The good news is, I do have brief moments of respite when my brain can stand down. Mainly because I know what time the Estate Agent opens and closes. So when I wake in the morning, I have until 8am (usually just before) where I don’t need to wait because there is nobody in the office yet. Likewise, around 7.30pm I begin to accept that I can stand down in anticipation of them closing at 8pm. Although this respite is not what it used to be (the office hours used to be 9am-6pm and sadly I recently discovered that the Estate Agents are also open 9-4 on Saturdays and Sundays), it is a breathing space none the less and I can relax, my brain can switch off, and I can do things other than wait.
This trait is, quite literally, debilitating. Twice this last week I have been close to self-harming out of sheer desperation and frustration. I have conversations with myself. I tell myself all the things anyone else would tell me but it makes little difference. If anything, it adds to my sense of failure because I see the logic but cannot apply it in this instant. There is little that can help me when I am in the throes of waiting.
My wife and I have discussed this excruciating disposition of mine and she, quite reasonably, suggested I just don’t expect any viewings to come to anything: We might not actually sell at all; If we haven’t heard anything by now, we’re probably not going to. All things logical and rational and undeniably true, yet I can not make myself stop waiting, obsessing, for the phone to ring. I know, cognitively, that the phone will ring – or it will not. I know that if I don’t hear the phone ring, a message will be left. I know that I should get on with everything else I should be getting on with. I know that if we do get a buyer it is only the beginning of a long, long line of waiting. I know all of this, but I don’t know how to turn off the switch in my brain that puts life on hold because we have a thing to wait for.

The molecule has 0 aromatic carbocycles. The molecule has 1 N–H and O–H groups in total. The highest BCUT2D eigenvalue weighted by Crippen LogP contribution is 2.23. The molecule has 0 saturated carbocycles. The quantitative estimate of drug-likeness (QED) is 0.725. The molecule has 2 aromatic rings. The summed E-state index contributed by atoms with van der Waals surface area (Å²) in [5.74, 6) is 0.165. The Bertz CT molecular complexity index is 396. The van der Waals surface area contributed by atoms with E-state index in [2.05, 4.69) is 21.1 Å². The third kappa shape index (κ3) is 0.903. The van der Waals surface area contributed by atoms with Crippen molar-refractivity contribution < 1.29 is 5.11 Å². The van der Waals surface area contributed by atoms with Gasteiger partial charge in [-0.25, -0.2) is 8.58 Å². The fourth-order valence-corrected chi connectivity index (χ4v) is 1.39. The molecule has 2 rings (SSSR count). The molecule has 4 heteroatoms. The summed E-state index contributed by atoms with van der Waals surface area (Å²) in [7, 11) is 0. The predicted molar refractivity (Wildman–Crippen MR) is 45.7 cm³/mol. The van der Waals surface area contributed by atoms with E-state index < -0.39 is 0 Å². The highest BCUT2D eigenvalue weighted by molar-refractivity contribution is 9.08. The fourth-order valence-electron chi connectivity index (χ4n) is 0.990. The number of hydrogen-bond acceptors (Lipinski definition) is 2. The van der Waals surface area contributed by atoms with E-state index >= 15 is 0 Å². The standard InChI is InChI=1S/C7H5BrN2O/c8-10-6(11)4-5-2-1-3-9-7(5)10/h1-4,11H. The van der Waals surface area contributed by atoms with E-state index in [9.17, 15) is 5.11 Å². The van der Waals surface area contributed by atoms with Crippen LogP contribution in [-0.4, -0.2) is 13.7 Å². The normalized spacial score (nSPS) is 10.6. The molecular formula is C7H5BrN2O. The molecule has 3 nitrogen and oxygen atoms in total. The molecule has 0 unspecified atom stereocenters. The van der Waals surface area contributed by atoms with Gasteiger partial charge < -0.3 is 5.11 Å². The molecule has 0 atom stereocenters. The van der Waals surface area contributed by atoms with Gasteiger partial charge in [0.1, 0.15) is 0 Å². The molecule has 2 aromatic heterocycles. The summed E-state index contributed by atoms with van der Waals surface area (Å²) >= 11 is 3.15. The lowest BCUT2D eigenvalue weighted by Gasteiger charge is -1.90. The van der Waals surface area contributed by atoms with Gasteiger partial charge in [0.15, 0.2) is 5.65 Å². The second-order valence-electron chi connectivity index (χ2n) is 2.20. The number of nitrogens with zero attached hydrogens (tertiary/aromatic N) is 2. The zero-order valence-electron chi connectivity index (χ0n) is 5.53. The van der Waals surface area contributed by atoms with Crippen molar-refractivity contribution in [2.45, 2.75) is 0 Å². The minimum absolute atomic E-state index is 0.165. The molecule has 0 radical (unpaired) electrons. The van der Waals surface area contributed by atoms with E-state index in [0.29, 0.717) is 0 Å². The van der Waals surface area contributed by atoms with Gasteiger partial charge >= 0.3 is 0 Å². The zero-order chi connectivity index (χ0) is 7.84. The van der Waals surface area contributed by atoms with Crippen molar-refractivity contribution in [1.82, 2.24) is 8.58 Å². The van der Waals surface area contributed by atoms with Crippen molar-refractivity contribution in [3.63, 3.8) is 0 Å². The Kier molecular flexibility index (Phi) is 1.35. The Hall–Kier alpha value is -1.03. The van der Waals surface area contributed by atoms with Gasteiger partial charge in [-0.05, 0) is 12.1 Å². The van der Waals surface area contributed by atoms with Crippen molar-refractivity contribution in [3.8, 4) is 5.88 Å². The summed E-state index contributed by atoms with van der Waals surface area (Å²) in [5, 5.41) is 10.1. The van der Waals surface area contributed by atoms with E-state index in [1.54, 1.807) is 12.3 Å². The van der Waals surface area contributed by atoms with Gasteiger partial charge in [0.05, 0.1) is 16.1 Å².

I know the rationale behind all of the reasoning my wife presents me with whenever I ask her why we haven’t yet got a buyer. I don’t really need to hear it again. What I need is to vent that small vapour of steam; to ask my question, rhetorically (because of course she has no idea why we don’t have a buyer yet), and for her to simply acknowledge that I am waiting, and that I feel as though the waiting killing me. I don’t need her to fix me or make things better – it would be nice, but I know there is nothing whilst I am in ‘waiting’ mode that can make anything better other than, in this case, an offer on the house! I just need her to know that I’m struggling, that I’m trying to keep my head above water, my feet on the ground, and I’m finding it almost impossible to do much else. I need to be able to tell her how it is for me, inside my head, without being told what I know already, or without feeling stupid or wrong. That’s all I need.
I need it to not be a dirty great secret that I am embarrassed to admit because actually, I do feel stupid, and I do feel wrong. I feel ridiculous by how paralysed I become and how dysfunctional this trait makes me. I feel ashamed when my wife comes home from work and I’ve barely managed to complete the washing up from the morning. I feel useless because I cannot combat this, and I cannot avoid the trap because waiting is an integral part of life.
I need to be honest, and I need to be heard. That’s all I need. Until I find a cure, then I need the cure. Oh, and a buyer for the house – I need that too.